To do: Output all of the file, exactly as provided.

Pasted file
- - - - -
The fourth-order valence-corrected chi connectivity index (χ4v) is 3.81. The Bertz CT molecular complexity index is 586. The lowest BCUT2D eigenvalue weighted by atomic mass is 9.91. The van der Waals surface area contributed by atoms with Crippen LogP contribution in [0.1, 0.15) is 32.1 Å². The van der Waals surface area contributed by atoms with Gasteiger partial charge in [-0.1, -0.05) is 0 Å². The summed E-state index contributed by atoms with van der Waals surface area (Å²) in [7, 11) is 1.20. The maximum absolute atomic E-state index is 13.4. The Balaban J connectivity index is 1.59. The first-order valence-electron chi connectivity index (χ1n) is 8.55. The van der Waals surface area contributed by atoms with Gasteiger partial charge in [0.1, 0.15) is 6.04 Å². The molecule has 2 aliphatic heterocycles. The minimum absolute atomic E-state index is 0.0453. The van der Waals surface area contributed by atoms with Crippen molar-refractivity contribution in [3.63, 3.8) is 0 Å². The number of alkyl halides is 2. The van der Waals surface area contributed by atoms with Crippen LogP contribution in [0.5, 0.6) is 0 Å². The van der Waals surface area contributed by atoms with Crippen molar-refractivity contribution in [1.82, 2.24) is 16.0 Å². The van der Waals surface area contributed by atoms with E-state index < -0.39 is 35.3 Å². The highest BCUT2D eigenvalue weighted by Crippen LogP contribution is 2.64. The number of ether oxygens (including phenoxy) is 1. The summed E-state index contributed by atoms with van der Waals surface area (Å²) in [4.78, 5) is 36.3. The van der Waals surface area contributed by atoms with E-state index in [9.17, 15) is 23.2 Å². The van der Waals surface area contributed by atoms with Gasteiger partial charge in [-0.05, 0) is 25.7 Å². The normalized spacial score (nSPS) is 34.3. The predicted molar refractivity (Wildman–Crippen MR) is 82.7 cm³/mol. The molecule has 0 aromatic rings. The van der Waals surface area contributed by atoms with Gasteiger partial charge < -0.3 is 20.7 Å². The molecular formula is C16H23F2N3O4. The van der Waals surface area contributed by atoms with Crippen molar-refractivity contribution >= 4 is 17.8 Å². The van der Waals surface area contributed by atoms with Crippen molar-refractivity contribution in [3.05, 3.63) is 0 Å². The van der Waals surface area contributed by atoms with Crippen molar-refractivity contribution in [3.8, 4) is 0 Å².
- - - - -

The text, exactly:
The fourth-order valence-corrected chi connectivity index (χ4v) is 3.81. The Bertz CT molecular complexity index is 586. The lowest BCUT2D eigenvalue weighted by atomic mass is 9.91. The van der Waals surface area contributed by atoms with Crippen LogP contribution in [0.1, 0.15) is 32.1 Å². The van der Waals surface area contributed by atoms with Gasteiger partial charge in [-0.1, -0.05) is 0 Å². The summed E-state index contributed by atoms with van der Waals surface area (Å²) in [7, 11) is 1.20. The maximum absolute atomic E-state index is 13.4. The Balaban J connectivity index is 1.59. The first-order valence-electron chi connectivity index (χ1n) is 8.55. The van der Waals surface area contributed by atoms with Gasteiger partial charge in [0.1, 0.15) is 6.04 Å². The molecule has 2 aliphatic heterocycles. The minimum absolute atomic E-state index is 0.0453. The van der Waals surface area contributed by atoms with Crippen molar-refractivity contribution in [3.63, 3.8) is 0 Å². The number of alkyl halides is 2. The van der Waals surface area contributed by atoms with Crippen LogP contribution in [0.5, 0.6) is 0 Å². The van der Waals surface area contributed by atoms with Crippen molar-refractivity contribution in [1.82, 2.24) is 16.0 Å². The van der Waals surface area contributed by atoms with E-state index < -0.39 is 35.3 Å². The highest BCUT2D eigenvalue weighted by Crippen LogP contribution is 2.64. The number of ether oxygens (including phenoxy) is 1. The summed E-state index contributed by atoms with van der Waals surface area (Å²) in [4.78, 5) is 36.3. The van der Waals surface area contributed by atoms with E-state index in [9.17, 15) is 23.2 Å². The van der Waals surface area contributed by atoms with Gasteiger partial charge in [-0.05, 0) is 25.7 Å². The normalized spacial score (nSPS) is 34.3. The predicted molar refractivity (Wildman–Crippen MR) is 82.7 cm³/mol. The molecule has 0 aromatic rings. The van der Waals surface area contributed by atoms with Gasteiger partial charge < -0.3 is 20.7 Å². The molecular formula is C16H23F2N3O4. The van der Waals surface area contributed by atoms with Crippen molar-refractivity contribution >= 4 is 17.8 Å². The van der Waals surface area contributed by atoms with Crippen molar-refractivity contribution in [3.05, 3.63) is 0 Å². The van der Waals surface area contributed by atoms with Crippen molar-refractivity contribution in [3.8, 4) is 0 Å².